2. Does this method of training a GA seem practical? It seems practical to me, but are there any potential drawbacks to this? Are GA's meant to only calculate predetermined functions that exist, or do they have the potential to learn and do some decision making?

  3. If I were to do this, how would fitness be determined? Say, for the tic tac toe example, should fitness be determined based on whether or not a network places its X's or O's in viable locations, and add fitness if it wins and subtracts fitness if it loses? What about tying the game?

  4. Should networks of the same species compete against each other? If they did, then it would seem impractical to have species in the first place, as networks in the same species competing against each other would not allow a successful species to rise to the top, as it would be fighting against each other.

  5. Kind of out of topic, but with my original idea for the tic tac toe GA, would there be a better way to determine fitness? Would creating an intelligent AI be the best way to train a GA?

Thanks for your time, as this is somewhat lengthy, and for your feedback!

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    $\begingroup$ What you're describing is a type of what's known as a coevolutionary algorithm. Googling that should be a useful exercise. I'd also point out that the general idea of playing against versions of yourself has a long history in the literature around learning to play games. One of the very earliest real success stories in AI was Arthur Samuel's checkers program in 1959. He trained a program to play the game at the level of a very strong human by having it play games against itself, each time improving itself via a mechanism that resembles what we would today call reinforcement learning. $\endgroup$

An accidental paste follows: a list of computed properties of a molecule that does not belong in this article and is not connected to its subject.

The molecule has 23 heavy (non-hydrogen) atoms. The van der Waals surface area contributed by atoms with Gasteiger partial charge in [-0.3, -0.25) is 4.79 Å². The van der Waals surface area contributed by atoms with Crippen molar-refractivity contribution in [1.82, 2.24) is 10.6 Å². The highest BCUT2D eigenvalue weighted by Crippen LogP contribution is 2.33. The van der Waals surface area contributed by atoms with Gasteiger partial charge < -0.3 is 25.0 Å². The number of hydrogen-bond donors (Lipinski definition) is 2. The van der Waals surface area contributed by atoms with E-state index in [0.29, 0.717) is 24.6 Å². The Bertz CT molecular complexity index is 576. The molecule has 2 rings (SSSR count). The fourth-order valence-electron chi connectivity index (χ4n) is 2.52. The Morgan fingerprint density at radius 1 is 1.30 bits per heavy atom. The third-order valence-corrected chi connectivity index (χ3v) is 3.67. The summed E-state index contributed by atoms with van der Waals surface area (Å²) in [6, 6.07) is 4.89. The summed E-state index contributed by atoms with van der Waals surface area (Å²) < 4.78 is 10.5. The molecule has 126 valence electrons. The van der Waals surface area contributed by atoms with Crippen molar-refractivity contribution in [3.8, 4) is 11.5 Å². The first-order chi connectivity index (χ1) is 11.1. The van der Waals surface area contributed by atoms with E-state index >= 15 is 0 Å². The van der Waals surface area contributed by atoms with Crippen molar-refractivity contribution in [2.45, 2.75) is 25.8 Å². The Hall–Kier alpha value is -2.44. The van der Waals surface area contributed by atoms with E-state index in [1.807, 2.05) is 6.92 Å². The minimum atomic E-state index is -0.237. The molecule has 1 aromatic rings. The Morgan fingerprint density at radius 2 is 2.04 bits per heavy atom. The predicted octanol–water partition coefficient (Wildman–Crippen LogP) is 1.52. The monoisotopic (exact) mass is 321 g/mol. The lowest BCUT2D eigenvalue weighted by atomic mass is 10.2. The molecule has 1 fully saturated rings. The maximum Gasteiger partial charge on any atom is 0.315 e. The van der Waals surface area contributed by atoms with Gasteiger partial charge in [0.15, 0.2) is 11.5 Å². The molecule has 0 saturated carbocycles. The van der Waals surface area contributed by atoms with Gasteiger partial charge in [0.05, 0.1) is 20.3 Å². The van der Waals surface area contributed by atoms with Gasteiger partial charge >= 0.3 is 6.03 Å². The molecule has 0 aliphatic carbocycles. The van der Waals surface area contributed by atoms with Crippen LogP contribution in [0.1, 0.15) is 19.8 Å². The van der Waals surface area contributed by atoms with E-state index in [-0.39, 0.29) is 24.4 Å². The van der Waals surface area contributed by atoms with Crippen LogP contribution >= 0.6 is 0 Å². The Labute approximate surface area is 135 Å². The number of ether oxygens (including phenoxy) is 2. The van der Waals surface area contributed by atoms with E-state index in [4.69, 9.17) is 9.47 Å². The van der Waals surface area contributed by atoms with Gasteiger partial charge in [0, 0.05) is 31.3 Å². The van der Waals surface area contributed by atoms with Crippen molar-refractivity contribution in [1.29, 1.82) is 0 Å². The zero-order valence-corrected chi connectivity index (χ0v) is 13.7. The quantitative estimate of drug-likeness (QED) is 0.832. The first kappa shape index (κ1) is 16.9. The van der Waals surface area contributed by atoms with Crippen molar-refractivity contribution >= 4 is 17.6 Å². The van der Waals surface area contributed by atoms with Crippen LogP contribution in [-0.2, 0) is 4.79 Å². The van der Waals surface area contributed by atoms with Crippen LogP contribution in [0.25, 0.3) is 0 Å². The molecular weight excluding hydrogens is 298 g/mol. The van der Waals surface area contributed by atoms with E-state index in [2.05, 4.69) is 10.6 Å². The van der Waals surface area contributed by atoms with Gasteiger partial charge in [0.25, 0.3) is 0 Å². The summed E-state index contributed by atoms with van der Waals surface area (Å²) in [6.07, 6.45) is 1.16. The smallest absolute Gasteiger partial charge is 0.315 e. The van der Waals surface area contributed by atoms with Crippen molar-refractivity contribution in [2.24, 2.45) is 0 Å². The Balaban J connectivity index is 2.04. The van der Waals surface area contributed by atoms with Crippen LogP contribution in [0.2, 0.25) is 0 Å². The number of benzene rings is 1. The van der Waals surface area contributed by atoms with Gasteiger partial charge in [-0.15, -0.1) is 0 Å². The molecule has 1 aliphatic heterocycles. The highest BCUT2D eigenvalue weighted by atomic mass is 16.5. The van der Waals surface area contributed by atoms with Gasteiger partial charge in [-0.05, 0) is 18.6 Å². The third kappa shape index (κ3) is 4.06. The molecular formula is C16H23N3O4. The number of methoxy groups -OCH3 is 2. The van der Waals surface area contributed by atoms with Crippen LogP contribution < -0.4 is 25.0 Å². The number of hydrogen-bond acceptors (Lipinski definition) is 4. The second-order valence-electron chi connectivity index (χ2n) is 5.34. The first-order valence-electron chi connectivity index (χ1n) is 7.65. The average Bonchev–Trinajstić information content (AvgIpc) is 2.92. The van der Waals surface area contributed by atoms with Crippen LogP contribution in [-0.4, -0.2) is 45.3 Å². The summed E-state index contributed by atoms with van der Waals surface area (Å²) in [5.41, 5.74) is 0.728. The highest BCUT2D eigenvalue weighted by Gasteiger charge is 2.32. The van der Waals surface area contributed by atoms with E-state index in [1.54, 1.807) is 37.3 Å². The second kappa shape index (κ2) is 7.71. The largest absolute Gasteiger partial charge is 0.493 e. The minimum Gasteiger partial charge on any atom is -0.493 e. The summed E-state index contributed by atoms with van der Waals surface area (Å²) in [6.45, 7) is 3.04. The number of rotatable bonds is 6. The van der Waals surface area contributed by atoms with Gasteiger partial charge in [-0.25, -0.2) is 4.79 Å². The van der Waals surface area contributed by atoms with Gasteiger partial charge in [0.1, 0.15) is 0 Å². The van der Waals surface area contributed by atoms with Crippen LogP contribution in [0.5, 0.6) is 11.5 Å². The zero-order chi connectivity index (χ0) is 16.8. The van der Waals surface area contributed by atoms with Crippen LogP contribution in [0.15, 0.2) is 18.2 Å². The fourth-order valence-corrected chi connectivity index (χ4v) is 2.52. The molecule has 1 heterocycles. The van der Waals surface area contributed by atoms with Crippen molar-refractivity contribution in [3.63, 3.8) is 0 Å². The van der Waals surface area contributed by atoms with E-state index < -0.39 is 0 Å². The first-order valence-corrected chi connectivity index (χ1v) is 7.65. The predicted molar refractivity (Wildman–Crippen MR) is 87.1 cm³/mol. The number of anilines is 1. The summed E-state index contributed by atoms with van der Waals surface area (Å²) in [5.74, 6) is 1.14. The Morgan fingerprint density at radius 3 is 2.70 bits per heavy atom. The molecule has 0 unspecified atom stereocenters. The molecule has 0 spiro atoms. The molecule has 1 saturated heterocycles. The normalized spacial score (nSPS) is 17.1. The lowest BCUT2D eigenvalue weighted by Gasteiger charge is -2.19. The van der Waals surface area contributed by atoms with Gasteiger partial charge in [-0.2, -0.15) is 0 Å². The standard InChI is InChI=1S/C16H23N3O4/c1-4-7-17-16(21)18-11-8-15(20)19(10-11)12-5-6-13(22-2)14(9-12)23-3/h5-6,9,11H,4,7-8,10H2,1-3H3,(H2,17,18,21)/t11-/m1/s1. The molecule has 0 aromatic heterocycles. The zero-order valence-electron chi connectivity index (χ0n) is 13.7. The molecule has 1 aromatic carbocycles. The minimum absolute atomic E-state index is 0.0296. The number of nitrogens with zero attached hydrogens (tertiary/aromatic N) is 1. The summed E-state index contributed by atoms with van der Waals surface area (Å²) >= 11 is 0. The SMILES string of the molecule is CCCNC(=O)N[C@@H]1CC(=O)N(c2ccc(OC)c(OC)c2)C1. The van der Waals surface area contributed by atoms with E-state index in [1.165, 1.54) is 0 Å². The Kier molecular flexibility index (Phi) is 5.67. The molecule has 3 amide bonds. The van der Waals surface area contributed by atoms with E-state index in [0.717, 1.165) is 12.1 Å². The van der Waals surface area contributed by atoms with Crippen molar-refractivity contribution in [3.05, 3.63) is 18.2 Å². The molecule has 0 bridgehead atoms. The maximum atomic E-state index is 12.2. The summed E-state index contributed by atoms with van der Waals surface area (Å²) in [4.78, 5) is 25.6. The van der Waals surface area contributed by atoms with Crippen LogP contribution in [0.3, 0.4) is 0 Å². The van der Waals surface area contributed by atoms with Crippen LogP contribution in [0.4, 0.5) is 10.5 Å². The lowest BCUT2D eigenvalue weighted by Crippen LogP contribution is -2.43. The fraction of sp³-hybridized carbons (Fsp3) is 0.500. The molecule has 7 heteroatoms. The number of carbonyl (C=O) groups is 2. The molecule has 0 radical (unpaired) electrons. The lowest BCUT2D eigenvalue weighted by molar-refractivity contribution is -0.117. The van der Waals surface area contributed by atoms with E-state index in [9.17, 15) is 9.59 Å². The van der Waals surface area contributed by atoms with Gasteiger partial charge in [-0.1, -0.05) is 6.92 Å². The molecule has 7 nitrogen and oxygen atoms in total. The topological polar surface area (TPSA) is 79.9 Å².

– deong
    Jun 20, 2017 at 14:18
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    $\begingroup$ Let's have it clear...try to make your question brief and kept in mind that every one understands it .fast $\endgroup$
    – quintumnia
    Jun 20, 2017 at 16:08

3 Answers 3


i'm the main developer of Neataptic, a Javascript neuro-evolution library.

  1. Very effective! Realise that this is how real-life evolution happened as well: we kept on improving against other species, which forced them to improve as well.

  2. Very practical, especially if you don't want to set up any 'rules' like you say, it makes the genomes find out what the rules are themselves.